By Turner Burton, President
I’ve talked a lot about the pride I have felt watching our project teams, design partners, clients, and trade partners evolve and adapt during unprecedented challenges in our industry. Sky-high construction costs, historic lead times, and a critical labor shortage. I wish I could say those challenges are behind us, but we know they’re not. Construction costs are still up. If they’re not rising, they remain well above pre-pandemic pricing. But I think our industry is in great shape to tackle these ongoing challenges head on. I see the past two years as a learning curve. We were breaking ground on projects in 2020 when we had to find ways to keep our teams working safely during the pandemic. By 2021, we were experiencing historic pricing surges in lumber and steel. But at the onset of 2022, we are breaking ground on new projects, armed with tested and proven tactics to overcome cost hikes, long lead times, and health and safety risks to our teams.
I’d like to first take a quick look at where construction costs are right now, since the Bureau of Labor Statistics recently released projections based on January’s numbers.
We’ve been talking about lumber since it reached its peak back in May 2021. In the fall of last year, we were cautiously optimistic that prices seemed to be falling. But that brief drop in lumber costs was short lived. Lumber commodity pricing is currently tracking at 236% above pre-pandemic prices. Future projections don’t show any indication of lumber returning to pre-pandemic pricing for the remainder of 2022.
Steel remains an incredibly volatile material. By the end of 2021, steel products were up about 150% from pre-pandemic prices. In the first two months of 2022, we’ve seen some stabilization in steel pricing —maybe even a modest decrease — but the prices are still extremely high compared to where they were early 2020. We’re also still experiencing long lead times on all steel products, especially joists.
This is a material we haven’t discussed much in the past, but we’ve seen a steady rise in the cost of copper from April 2020 to May 2021. Costs for this material have also stabilized recently but are still 70% higher than they were pre-pandemic. The escalated cost of copper impacts the cost of heating and plumbing materials, electrical wiring and equipment, HVAC systems, and much more.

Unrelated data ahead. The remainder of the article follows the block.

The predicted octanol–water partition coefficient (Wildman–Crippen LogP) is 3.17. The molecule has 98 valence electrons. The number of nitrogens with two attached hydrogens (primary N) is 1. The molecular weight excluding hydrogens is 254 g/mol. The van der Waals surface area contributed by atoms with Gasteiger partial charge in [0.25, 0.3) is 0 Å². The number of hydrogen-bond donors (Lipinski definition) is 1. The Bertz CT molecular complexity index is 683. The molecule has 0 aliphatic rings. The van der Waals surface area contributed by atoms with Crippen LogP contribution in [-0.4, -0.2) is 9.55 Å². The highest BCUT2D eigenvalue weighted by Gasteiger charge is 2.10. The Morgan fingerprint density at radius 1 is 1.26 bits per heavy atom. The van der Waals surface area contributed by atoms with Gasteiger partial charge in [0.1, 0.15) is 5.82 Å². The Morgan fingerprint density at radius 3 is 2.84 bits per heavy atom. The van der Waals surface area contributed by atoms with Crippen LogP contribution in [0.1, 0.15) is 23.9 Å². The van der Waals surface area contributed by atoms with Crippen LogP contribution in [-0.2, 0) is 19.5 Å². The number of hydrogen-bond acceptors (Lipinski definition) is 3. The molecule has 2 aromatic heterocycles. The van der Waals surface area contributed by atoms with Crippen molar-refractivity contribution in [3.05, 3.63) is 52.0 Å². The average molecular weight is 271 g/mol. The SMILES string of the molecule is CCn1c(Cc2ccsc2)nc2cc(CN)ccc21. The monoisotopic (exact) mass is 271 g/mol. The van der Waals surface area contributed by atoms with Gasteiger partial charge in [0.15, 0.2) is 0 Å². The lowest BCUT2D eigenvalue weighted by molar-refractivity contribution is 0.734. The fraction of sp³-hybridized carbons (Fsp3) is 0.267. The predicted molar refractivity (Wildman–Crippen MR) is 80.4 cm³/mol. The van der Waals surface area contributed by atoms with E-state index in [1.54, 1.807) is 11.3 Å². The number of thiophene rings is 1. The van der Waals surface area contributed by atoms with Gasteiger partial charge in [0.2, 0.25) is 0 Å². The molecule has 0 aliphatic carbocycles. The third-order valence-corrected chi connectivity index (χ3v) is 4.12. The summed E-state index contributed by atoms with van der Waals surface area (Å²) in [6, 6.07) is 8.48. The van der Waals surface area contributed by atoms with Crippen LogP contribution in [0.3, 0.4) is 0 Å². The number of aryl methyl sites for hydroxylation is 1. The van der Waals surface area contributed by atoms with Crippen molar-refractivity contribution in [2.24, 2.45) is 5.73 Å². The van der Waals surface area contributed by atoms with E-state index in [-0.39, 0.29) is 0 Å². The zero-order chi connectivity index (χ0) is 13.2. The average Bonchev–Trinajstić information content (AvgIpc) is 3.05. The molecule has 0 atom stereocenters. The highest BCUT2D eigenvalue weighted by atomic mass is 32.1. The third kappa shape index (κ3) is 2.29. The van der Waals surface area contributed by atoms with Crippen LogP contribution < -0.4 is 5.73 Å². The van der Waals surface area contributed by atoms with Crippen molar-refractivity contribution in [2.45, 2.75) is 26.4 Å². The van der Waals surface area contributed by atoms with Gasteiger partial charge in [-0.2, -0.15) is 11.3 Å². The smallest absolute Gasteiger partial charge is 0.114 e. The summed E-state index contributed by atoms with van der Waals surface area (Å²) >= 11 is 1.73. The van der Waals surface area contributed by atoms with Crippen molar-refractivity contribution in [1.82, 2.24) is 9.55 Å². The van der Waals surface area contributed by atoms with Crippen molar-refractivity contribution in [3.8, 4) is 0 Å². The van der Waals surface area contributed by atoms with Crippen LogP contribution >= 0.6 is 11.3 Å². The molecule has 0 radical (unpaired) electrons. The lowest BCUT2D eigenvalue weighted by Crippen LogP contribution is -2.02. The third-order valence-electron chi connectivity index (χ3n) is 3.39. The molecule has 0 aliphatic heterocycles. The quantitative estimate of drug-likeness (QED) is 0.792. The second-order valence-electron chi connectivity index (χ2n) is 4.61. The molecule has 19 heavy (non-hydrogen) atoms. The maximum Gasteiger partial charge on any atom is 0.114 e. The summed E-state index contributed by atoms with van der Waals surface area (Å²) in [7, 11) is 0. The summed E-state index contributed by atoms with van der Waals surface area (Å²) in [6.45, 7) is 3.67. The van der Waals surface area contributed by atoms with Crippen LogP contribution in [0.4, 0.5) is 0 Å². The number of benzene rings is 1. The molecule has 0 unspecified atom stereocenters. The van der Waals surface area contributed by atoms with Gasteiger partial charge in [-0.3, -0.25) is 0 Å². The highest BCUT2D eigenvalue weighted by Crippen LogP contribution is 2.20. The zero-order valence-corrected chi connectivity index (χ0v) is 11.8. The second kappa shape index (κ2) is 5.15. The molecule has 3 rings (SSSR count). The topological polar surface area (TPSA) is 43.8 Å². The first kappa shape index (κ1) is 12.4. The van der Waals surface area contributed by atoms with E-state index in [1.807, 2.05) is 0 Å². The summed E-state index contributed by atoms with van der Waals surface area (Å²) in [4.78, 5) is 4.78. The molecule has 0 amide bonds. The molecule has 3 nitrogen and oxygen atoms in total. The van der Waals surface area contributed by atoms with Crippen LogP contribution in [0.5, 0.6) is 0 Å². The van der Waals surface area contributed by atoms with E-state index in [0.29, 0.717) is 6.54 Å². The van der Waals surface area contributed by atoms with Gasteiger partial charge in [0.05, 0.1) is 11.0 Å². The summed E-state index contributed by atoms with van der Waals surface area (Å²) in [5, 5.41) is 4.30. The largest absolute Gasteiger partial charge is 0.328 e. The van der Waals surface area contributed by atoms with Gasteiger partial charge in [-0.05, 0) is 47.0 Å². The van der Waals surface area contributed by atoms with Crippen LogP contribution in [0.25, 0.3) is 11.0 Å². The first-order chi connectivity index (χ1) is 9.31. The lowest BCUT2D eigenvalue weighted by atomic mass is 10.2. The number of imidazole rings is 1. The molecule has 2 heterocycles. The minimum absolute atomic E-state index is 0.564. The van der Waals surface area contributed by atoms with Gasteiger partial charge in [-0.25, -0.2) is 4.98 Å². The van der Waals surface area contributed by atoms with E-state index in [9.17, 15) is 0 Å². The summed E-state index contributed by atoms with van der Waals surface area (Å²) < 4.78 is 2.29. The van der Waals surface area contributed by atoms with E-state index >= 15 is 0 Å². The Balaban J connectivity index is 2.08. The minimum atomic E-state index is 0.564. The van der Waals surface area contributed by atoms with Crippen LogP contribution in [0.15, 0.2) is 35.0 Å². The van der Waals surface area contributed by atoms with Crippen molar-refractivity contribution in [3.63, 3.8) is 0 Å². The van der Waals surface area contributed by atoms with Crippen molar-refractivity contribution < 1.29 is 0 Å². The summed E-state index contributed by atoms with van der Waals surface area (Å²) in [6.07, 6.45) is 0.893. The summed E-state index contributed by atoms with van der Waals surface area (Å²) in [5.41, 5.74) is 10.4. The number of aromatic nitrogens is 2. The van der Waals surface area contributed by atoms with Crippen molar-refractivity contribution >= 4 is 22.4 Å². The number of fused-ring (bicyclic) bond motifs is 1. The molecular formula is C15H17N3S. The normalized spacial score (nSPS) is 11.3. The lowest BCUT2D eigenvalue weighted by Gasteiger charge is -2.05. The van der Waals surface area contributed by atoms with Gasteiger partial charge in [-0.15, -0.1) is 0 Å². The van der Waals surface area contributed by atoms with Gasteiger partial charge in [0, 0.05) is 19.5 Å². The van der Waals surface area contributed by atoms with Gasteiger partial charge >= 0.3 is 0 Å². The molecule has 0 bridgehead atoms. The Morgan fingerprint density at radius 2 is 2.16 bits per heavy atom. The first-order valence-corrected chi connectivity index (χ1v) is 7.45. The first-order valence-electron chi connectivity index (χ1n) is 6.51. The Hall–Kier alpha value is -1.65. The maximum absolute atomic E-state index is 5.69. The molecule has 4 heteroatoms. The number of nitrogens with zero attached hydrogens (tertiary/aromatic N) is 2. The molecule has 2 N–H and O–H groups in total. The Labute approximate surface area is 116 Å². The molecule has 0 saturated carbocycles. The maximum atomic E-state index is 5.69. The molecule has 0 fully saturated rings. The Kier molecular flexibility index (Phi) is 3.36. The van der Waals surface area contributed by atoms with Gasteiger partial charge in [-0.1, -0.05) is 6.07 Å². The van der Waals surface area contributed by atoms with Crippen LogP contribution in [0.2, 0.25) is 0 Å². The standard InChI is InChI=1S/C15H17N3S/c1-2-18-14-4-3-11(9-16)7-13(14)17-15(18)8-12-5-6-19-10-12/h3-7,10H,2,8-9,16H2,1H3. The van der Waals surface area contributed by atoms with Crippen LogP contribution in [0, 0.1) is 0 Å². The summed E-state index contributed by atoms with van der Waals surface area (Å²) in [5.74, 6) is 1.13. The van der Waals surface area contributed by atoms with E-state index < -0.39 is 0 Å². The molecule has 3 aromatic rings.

Our industry has been dealing with the challenges of rising construction costs and long lead times for two years now. Our company personally has had success partnering with design teams early, hiring trade partners during the design phase, and selecting and securing materials as soon as possible to lock in prices and avoid delivery delays. We’ve had to find ways to adapt because demand for new development has remained strong. This is especially true in the multifamily market as people and businesses continue to migrate to the southern region. In 2021 alone, for the 5th year in a row, more than 330,000 apartments were planned to be built across the country. The multifamily demand is especially high across the Sunbelt. Dallas, Houston, Austin, Atlanta, Charlotte, Orlando, Tampa, and Raleigh all made the top the list with the most new rental units. It’s not just multifamily that is active in this part of the country. According to data from the Architectural Billings Index, the South has seen the most well sustained pandemic recovery of any of the US regions.
The industrial industry continues to boom with new distribution centers, warehouses, and manufacturing facilities breaking ground all the time. The demand in this market sector is strong, despite the fact warehouse-type projects were impacted the most severely by construction cost escalation. Steel, which remains a volatile and costly material, makes up a large percentage of these projects’ scope, so the relative impact of steel price increases is very noticeable. In fact, overall industrial warehouse project costs increased 20-40% over the last 12 months.
Rising or stagnant construction costs are a challenge. But our industry has proven we are capable of remaining active and resilient despite the ongoing volatility in the supply chain. We’re not the same industry we were in 2020. We know the way to keep a budget reliable is to hire design teams, general contractors, and key trade partners as early in the design phase as possible. Clients who have historically followed the traditional “hand-off” method of design-bid-build are working with us to partner with design teams early and hire trade partners during the design phase. The days of design-bid-build are gone, or should be, if you want your project team to be able to lock in prices, secure materials, and deliver your project within budget and on time. It takes a significant planning effort for all teams involved and earlier decisions from clients. If we as an industry embrace and continue this collaborative approach to building, we will continue to thrive and deliver value despite cost and supply challenges — which show few signs of relief for the remainder of 2022.